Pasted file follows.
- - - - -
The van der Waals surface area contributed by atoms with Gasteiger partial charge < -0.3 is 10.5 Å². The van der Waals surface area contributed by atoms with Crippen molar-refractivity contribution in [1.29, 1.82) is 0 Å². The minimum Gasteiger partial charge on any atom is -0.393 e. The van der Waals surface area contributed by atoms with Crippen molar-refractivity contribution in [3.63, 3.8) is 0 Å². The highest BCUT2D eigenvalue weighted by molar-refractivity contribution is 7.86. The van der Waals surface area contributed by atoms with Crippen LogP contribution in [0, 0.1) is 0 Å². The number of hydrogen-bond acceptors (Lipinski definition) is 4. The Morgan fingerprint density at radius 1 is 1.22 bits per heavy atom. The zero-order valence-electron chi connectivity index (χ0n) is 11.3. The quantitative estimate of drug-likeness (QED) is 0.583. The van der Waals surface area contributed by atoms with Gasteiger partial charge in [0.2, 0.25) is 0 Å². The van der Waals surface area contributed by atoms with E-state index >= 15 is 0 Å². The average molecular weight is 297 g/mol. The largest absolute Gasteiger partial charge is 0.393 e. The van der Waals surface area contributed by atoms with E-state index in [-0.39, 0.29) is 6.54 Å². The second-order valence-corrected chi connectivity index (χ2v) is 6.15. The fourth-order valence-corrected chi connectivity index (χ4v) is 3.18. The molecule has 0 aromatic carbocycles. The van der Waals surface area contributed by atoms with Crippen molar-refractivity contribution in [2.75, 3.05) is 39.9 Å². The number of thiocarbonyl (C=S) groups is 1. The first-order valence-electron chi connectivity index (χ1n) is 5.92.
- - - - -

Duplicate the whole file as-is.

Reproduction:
The van der Waals surface area contributed by atoms with Gasteiger partial charge < -0.3 is 10.5 Å². The van der Waals surface area contributed by atoms with Crippen molar-refractivity contribution in [1.29, 1.82) is 0 Å². The minimum Gasteiger partial charge on any atom is -0.393 e. The van der Waals surface area contributed by atoms with Crippen molar-refractivity contribution in [3.63, 3.8) is 0 Å². The highest BCUT2D eigenvalue weighted by molar-refractivity contribution is 7.86. The van der Waals surface area contributed by atoms with Crippen LogP contribution in [0, 0.1) is 0 Å². The number of hydrogen-bond acceptors (Lipinski definition) is 4. The Morgan fingerprint density at radius 1 is 1.22 bits per heavy atom. The zero-order valence-electron chi connectivity index (χ0n) is 11.3. The quantitative estimate of drug-likeness (QED) is 0.583. The van der Waals surface area contributed by atoms with Gasteiger partial charge in [0.2, 0.25) is 0 Å². The van der Waals surface area contributed by atoms with E-state index >= 15 is 0 Å². The average molecular weight is 297 g/mol. The largest absolute Gasteiger partial charge is 0.393 e. The van der Waals surface area contributed by atoms with E-state index in [-0.39, 0.29) is 6.54 Å². The second-order valence-corrected chi connectivity index (χ2v) is 6.15. The fourth-order valence-corrected chi connectivity index (χ4v) is 3.18. The molecule has 0 aromatic carbocycles. The van der Waals surface area contributed by atoms with Crippen molar-refractivity contribution in [2.75, 3.05) is 39.9 Å². The number of thiocarbonyl (C=S) groups is 1. The first-order valence-electron chi connectivity index (χ1n) is 5.92.